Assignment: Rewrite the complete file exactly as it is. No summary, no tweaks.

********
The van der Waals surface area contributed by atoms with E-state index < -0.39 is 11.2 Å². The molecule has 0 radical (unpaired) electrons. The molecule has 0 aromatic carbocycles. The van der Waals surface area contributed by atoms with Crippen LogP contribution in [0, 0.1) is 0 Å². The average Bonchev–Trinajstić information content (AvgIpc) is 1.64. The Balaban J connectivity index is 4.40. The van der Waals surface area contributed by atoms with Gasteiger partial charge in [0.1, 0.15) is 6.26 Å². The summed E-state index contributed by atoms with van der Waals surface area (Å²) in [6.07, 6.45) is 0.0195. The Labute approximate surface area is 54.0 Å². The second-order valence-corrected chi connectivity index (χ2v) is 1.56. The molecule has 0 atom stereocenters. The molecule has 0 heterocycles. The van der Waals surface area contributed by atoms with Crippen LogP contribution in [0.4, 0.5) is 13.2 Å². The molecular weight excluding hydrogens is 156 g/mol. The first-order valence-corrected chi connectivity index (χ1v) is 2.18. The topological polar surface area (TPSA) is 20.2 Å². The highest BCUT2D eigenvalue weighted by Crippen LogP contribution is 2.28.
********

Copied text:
The van der Waals surface area contributed by atoms with E-state index < -0.39 is 11.2 Å². The molecule has 0 radical (unpaired) electrons. The molecule has 0 aromatic carbocycles. The van der Waals surface area contributed by atoms with Crippen LogP contribution in [0, 0.1) is 0 Å². The average Bonchev–Trinajstić information content (AvgIpc) is 1.64. The Balaban J connectivity index is 4.40. The van der Waals surface area contributed by atoms with Gasteiger partial charge in [0.1, 0.15) is 6.26 Å². The summed E-state index contributed by atoms with van der Waals surface area (Å²) in [6.07, 6.45) is 0.0195. The Labute approximate surface area is 54.0 Å². The second-order valence-corrected chi connectivity index (χ2v) is 1.56. The molecule has 0 atom stereocenters. The molecule has 0 heterocycles. The van der Waals surface area contributed by atoms with Crippen LogP contribution in [0.4, 0.5) is 13.2 Å². The molecular weight excluding hydrogens is 156 g/mol. The first-order valence-corrected chi connectivity index (χ1v) is 2.18. The topological polar surface area (TPSA) is 20.2 Å². The highest BCUT2D eigenvalue weighted by Crippen LogP contribution is 2.28.